By Dave Kiffer
December 23, 2005
It was a hard decision because I knew I would miss the smell of the dried out sap and the feel of pine needles still underfoot in June.
On the other hand, tree-in-a-box would not involve either sneaking a bull pine from someone else's muskeg or paying a Snow King's ransom at the local tree lots.
And, in general, it was as advertised. I avoided the muskeg trek and it was cheaper (we didn't buy one of the $100 pre-lit, pre-decorated models).
After we decorated the tree with the usual ornaments, it pretty much looked like any other tree that we had ever had. It didn't smell like a real Christmas tree, but a couple of tree shaped, pine scented car deodorizers could fix that.
The best part was the after holiday take down.
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But in truth it was the dragging out of the tree that was always the problem. No matter how many precious household knick knacks got "knicked" off the shelf on the way in, you could count on twice as many getting "knacked" off on the way out. It always seemed that the tree doubled in branch volume during its time inside our house. Must have been all that haloacetic acid in the local water.
The one time that removing the tree was not a problem was when the Glover-Kiffers lived in a downtown apartment building. Each year we would set up the tree next to a window overlooking a street corner. When the season was over, we'd "strip and flip": Strip the tree of lights and ornaments and flip it out the window. After shouting "look out below" of course.
One year, we thought we'd try dragging it out the hall the conventional way, but that left wake of needles three feet wide in the hallway. I'm sure they are still finding some of those needles to this very day.
Last year, with tree-in-a-box, the take down involved the replacing the ornaments and lights in their boxes and then doing the same with the tree. How civilized!
The fact that we were keeping the Faux Tanenbaum for another year, actually sped up the de-ornamenting process because I didn't need to go over and over each branch to make sure that I wasn't inadvertently throwing out any of the tiny heirloom ornaments.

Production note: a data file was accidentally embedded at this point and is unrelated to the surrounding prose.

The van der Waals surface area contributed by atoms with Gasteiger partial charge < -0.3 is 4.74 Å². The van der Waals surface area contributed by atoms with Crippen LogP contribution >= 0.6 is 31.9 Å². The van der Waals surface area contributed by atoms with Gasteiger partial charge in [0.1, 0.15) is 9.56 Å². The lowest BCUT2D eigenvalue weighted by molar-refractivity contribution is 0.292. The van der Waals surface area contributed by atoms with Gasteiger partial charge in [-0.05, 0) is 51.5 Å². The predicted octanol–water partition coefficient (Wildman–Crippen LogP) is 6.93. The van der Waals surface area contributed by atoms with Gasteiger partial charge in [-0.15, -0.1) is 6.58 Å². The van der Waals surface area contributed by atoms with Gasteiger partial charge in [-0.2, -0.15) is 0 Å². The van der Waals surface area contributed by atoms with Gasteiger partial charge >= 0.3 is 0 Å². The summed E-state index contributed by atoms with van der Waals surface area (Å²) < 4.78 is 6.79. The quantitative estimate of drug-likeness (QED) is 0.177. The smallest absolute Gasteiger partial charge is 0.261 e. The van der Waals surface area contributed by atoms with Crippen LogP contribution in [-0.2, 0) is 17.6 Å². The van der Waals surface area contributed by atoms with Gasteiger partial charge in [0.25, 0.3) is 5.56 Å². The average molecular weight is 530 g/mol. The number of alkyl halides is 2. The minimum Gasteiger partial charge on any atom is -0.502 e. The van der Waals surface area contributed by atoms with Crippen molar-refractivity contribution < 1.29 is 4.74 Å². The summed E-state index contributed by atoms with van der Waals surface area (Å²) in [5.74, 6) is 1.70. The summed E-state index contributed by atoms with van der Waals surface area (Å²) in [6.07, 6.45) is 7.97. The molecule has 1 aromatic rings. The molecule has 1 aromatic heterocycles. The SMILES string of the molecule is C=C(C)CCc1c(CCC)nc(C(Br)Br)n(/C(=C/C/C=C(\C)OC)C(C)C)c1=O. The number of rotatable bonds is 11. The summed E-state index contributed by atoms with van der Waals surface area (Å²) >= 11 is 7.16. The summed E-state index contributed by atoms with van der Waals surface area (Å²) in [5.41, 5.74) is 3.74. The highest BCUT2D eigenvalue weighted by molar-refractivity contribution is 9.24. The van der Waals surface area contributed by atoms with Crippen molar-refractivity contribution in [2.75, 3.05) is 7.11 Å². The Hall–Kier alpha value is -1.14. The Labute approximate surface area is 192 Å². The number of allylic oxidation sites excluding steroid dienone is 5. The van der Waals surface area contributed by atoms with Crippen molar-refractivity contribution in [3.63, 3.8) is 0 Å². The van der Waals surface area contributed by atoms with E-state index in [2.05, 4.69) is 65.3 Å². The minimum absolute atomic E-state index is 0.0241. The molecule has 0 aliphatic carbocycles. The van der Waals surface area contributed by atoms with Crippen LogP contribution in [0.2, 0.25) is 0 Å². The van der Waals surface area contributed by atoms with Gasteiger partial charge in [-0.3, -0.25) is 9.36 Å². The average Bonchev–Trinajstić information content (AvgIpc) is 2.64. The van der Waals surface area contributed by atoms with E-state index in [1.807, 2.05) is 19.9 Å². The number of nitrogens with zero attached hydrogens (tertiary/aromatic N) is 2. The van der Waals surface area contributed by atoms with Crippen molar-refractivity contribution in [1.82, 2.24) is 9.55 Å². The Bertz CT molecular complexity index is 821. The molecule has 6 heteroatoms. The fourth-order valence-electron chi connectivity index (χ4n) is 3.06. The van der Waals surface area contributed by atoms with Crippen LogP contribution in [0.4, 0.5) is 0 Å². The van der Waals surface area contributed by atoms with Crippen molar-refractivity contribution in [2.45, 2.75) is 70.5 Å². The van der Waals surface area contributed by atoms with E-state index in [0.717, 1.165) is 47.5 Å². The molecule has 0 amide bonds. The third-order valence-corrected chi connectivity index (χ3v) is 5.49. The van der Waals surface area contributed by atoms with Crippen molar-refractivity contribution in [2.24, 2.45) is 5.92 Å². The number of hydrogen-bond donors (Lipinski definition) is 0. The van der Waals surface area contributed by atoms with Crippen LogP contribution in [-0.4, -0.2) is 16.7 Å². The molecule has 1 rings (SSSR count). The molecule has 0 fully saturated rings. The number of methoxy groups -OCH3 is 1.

You know the ones, they are usually a vague shade of green that blends in with the rest of the tree and you only notice them when the sun is glinting off the tree as it sits at the curb waiting for pickup.
Perhaps best of all, the tree-in-a-box did its level best to ease my sense of loss of tradition in regarding to needle shedding. It actually shedded a few plastic needles, the last of which I vacuumed up a couple of weeks ago as I prepped the living room for this years annual tree follies.
Naturally, things are not yet perfect. The plastic lower branches on the tree have developed a sag this year, leading to my wife to come up with the novel solution of "twist-tieing" them to the higher branches. Just try that with a real bull pine, ouch!
And our year old cat Max seems to like the Faux Tanenbaum better this year than last when he totally ignored it. Most days he can be found lounging amongst the twist tied lower branches, after he has removed all the ornaments, of course. Unfortunately, he will not be this helpful when the actual tree takedown needs to occur.
I am also waiting for our five-year-old son to ask why we aren't going Christmas tree "hunting" in the woods like some of friends no doubt still do with their fathers.
I suppose that in a year or so, I will have to take Liam out to hunt a tree in the wild. I will endeavor to pick the worst possible weather and then I will make him tromp around for "hours" until I find the "perfect" tree. I will share that part of our family heritage with him and explain that that was what his grandfather always liked to do.
Then he will understand why a tree-in-a-box is a much more civilized way to faux.
Contact Dave at email@example.com
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